Tuesday, October 30, 2007
Once I had that realization, I had to understand what appeals to a contemporary audience. I changed my major to American Literature and Culture where I felt I could learn more about how literature has evolved in recent times. I was drawn to the subject by the passion that my professors and fellow students had for certain writers as I have for Shakespeare. I took a class about Emerson with a professor that was fervent over the subject matter. After class had ended, I would often ask her about her own personal interest in Emerson. These conversations with the professor and watching her interpret passages from his writing are what I enjoyed most about the class. Talking with other professors and students about what interested them, I had similar experiences. I enjoyed investigating the human element behind literature and the arts and how that can make people feel and act.
It was then that I discovered journalism. It combined my love for writing with my need to talk to and learn more about people. There was only one journalism class at UCLA and they were very selective who they let attend it. In order to get in, I had to submit an entrance essay. I wrote it about why I felt journalism was a good match for me and they must have agreed as I was accepted. The class turned out to be much more than I had hoped for. It was taught by a professional journalist and author who showed us what it takes to have a career in journalism and the practicalities behind it. He mentored us on finding our own inner voice and techniques to lead conversations down the paths you need them to go. The true test came when we received an assignment to do a local celebrity interview. I interviewed Lisa Kudrow and it was a success. After that, I was confident that journalism was the right career path for me. My professor was so impressed that he found me an internship at a local entertainment magazine where I got to experience what life would be like as a professional journalist.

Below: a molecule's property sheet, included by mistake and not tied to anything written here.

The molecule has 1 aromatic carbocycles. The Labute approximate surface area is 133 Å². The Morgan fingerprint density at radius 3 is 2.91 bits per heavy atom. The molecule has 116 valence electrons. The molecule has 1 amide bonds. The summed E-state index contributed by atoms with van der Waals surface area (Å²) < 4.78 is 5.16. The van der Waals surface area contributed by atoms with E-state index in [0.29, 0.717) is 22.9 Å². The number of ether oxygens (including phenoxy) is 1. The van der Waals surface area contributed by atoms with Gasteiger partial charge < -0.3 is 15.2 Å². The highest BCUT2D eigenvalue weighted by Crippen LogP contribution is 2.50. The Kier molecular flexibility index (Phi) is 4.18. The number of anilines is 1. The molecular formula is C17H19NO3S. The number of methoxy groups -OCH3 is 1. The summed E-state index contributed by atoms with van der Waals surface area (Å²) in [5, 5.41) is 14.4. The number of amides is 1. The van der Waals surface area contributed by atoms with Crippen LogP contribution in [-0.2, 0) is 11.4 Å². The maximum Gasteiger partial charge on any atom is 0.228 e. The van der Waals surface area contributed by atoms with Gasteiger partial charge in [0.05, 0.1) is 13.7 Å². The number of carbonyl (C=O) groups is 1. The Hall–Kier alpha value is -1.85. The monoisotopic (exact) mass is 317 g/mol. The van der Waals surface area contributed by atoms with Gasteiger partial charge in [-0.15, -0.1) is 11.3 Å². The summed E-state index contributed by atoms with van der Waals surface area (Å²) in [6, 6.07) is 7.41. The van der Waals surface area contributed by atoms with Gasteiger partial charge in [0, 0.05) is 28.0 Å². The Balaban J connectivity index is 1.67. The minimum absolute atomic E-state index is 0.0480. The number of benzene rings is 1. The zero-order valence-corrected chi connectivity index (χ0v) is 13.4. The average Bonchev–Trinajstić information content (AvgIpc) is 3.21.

Now that I am confident that I have found the career I want to pursue, I wish to hone my skills further. I enjoyed studying it, but it was all too brief and I feel I need more time to gain experience. I want to learn more about the field and evolve as a writer through hands on experience before I enter a journalist career professionally. It seems the internship in Journalism offered at Newsweek will give me access to limitless possibilities for finding a career match in this field. I believe that Newsweek, above all others, will guide me to where I need to be to have a successful career as a journalist.
Monday, October 22, 2007
Tuesday, October 2, 2007
An Album That Costs What You Want It To
The members of Radiohead, the respected British rock act, said that the band would sell its new album, at least initially, exclusively as a digital download and allow fans to decide how much to pay for it, if anything. In a statement yesterday, the band said it had begun taking orders for the album, “In Rainbows,” which will be available beginning Oct. 10.
In Radiohead’s plan, fans will choose their own price for the digital version of the 10-song “In Rainbows,” which it said would be sold as a download without copy restriction software, known as digital-rights management. In effect, the band is asking fans to establish a monetary value for music, even when widespread piracy means that it would be available free.
What do you think about Radiohead’s plan to distribute their album?